Research Article

Comparative study of ultrasound, 131I-19-iodocholesterol scintigraphy, and aortography in localising adrenal lesions.

Br Med J 1976; 2 doi: http://dx.doi.org/10.1136/bmj.2.6037.665 (Published 18 September 1976) Cite this as: Br Med J 1976;2:665
  1. H Kehlet,
  2. M Blichert-Toft,
  3. S Hancke,
  4. J F Pedersen,
  5. J K Kristensen,
  6. F Efsen,
  7. H D Petersen,
  8. J Fogh,
  9. K Lockwood,
  10. E Hasner

    Abstract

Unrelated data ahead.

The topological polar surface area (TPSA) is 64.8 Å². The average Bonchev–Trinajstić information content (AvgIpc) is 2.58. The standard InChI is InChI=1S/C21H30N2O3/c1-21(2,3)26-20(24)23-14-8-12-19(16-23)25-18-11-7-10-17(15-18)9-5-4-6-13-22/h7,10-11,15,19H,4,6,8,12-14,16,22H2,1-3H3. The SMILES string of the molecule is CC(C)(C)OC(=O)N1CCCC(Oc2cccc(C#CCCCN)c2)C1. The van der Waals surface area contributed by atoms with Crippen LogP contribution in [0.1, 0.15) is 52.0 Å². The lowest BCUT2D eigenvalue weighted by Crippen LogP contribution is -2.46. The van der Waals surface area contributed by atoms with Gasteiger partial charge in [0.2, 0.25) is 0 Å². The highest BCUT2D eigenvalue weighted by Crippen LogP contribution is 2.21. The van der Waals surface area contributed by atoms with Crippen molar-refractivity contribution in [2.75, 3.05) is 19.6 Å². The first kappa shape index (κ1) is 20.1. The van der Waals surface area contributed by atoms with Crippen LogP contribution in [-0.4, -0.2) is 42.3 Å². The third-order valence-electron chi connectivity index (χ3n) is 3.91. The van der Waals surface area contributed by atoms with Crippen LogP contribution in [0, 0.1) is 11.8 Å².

Twenty-seven consecutive patients with endocrinological disease necessitating adrenal surgery underwent blind preoperative investigation with ultrasound, renal aortography, and adrenocortical scintigraphy for an adrenal lesion. Nine patients had pituitary-dependent Cushing's syndrome, five had pituitary-independent Cushing's syndrome, four had an adrenocortical androgenic excess, and nine had a preoperative diagnosis of phaeochromocytoma. The predictive value of preoperative ultrasound was 100% for a positive finding and 79% for a negative result. Preoperative aortography had a predictive value of 83% for a positive finding and 64% for a negative result; and the predictive value of adrenocortical scintigraphy was 100% for a positive finding and 85% for a negative finding. In localising biochemically suspected adrenal lesions ultrasound should be the first choice, since it is rapid, noninvasive, cheap, and reasonably accurate. Adrenocortical scintigraphy has a similar diagnostic value, especially in Cushing's syndrome, but it is time consuming. Nevertheless, it may be preferable for diagnosing small glucocorticoid-secreting adenomas. Aortography should be reserved for cases with inconclusive diagnoses and suspected extra-adrenal phaeochromocytomas.